If getting to every country was challenging enough, then finding a scenic route to run upon arriving proved impossible.
Often it was just a matter of running laps over and over again -- 82 in Vatican City, 104 in the high commissioner's compound of the British Embassy in Kingston, Jamaica, and 105 inside a stadium in the Syrian capital Damascus.
But the most laps? A mind-numbing 335 in a hotel carpark on the Pacific nation of the Marshall Islands, where Butter couldn't escape packs of feral dogs.
"We didn't plan on dogs being such a problem, but dogs were the bane of my life," he says. "After a dog bite in Tunisia, I was conscious that if they nipped my Achilles or something, then that is really game over.
"When I checked into my hotel in the Marshall Islands, they gave me my key and a stick and said, 'If you go outside, you'll need the stick.' There's actually a big diabetes crisis on the island -- people don't walk because it's so violent with the dogs.
"I was surrounded by these big dogs and I had to turn back and run in the hotel car park, which was about 120 meters, something like that. And it was just round and round and round those 335 laps of the carpark. Terrible."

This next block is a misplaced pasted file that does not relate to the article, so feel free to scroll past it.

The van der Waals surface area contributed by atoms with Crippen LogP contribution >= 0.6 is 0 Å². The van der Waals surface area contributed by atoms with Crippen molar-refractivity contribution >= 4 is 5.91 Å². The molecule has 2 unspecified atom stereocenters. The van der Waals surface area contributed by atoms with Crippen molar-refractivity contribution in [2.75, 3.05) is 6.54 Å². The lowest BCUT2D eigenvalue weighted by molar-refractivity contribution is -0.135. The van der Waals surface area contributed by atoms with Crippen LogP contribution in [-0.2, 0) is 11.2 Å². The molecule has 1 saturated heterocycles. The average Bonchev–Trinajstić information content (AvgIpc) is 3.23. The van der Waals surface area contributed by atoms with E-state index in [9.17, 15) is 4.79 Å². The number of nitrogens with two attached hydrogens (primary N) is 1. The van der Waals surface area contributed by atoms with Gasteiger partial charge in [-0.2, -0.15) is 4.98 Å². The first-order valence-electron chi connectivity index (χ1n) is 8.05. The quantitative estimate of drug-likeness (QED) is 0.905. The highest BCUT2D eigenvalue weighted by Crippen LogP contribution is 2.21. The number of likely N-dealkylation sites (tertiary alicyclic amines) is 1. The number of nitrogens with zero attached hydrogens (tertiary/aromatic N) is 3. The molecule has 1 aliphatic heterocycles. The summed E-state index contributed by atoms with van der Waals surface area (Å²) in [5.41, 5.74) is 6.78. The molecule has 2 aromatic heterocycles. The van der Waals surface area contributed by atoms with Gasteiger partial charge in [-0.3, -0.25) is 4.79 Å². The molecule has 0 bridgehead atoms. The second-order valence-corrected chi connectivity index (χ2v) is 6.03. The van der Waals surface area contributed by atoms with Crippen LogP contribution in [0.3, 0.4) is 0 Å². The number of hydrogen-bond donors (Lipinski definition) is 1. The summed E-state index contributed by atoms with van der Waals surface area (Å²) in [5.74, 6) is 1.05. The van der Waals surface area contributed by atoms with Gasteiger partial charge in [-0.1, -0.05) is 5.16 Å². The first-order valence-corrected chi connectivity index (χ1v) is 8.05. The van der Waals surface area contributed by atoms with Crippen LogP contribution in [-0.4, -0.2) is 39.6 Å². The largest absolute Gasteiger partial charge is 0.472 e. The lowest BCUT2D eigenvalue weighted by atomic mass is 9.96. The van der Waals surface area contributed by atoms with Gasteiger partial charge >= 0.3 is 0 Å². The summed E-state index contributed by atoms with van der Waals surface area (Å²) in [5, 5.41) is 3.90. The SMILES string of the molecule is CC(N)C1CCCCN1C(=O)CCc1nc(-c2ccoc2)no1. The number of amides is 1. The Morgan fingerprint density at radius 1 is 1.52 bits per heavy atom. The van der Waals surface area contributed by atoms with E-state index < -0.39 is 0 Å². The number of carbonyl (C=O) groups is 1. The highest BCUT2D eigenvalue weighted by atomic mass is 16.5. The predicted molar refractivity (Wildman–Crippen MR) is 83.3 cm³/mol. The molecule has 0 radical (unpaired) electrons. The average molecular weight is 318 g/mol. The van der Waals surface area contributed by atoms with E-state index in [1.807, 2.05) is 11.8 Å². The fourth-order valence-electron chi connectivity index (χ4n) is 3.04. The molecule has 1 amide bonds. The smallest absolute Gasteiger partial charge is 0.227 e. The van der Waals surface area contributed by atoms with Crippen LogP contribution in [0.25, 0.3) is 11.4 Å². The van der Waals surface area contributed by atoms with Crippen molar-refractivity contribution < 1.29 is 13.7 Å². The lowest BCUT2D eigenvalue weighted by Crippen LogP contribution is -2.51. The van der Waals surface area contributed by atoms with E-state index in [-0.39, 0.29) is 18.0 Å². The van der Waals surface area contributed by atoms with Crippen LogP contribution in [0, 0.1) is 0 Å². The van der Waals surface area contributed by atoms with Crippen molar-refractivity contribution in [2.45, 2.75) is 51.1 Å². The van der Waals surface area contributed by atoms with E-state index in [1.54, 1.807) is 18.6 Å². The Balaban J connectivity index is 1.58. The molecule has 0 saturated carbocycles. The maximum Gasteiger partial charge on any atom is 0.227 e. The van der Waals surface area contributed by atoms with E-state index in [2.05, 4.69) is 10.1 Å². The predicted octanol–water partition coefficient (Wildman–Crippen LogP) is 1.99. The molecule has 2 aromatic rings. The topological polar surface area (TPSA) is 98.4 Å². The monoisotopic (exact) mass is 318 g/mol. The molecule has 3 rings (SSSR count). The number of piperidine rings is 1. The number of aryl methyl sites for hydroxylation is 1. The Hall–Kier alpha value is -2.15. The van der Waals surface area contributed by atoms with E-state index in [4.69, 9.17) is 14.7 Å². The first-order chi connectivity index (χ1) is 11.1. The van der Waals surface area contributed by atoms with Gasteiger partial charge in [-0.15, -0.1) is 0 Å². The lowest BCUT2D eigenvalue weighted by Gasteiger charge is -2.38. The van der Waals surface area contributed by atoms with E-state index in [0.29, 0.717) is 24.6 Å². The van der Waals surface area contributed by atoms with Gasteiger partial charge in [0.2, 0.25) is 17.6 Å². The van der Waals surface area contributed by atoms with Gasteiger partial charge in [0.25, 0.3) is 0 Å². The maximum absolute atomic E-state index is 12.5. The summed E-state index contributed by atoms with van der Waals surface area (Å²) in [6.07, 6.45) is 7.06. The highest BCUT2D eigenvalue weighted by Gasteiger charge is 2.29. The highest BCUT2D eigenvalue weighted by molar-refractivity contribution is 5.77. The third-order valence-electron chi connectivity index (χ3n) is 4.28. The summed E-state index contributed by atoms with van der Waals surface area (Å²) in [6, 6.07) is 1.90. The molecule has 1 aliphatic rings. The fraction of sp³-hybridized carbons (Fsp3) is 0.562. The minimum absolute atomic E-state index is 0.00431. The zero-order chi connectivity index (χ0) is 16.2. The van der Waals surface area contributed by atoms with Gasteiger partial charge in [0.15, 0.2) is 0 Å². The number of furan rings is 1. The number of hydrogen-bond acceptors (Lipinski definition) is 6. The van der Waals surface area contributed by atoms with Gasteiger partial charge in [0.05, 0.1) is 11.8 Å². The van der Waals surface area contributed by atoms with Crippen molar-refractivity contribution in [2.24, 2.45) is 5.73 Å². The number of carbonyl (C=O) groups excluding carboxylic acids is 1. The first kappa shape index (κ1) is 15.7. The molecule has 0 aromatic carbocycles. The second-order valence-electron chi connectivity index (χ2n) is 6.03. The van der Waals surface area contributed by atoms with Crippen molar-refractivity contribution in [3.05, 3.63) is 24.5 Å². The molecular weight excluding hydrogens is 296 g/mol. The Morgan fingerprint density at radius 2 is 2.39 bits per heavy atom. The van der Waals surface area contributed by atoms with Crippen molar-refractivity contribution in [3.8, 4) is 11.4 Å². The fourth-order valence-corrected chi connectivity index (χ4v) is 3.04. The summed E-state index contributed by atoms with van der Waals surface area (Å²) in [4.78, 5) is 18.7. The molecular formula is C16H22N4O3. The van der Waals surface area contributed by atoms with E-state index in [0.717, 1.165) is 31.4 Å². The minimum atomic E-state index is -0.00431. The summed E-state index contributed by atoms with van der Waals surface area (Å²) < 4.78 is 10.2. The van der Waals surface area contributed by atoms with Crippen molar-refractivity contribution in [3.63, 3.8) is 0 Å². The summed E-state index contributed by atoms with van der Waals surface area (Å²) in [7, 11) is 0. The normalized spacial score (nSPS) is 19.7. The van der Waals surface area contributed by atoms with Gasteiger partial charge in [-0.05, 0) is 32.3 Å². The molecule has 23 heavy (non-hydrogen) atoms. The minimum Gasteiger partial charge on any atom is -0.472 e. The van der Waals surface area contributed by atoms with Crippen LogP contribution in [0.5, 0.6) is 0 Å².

Butter had identified 15 "problematic" countries before leaving -- "anything from Iran, to Afghanistan, to Somalia, to Yemen, to Syria, to Libya" -- and he recalls crossing a roadblock on the border of Syria and Lebanon where people had been killed just days before he passed through.
Temperatures ranged wildly -- from wearing six layers for his first run in Toronto, to battling 60-degree heat in Kuwait where he drank nine-and-a-half liters of water on his run.
Food was also an issue. Butter says he went 35 days without eating having run a marathon, and calculates he lost 11 kilos in the first two weeks of his African leg, weight he put back on by eating double meals on planes.
"I'm very, very sick of plane food," he adds.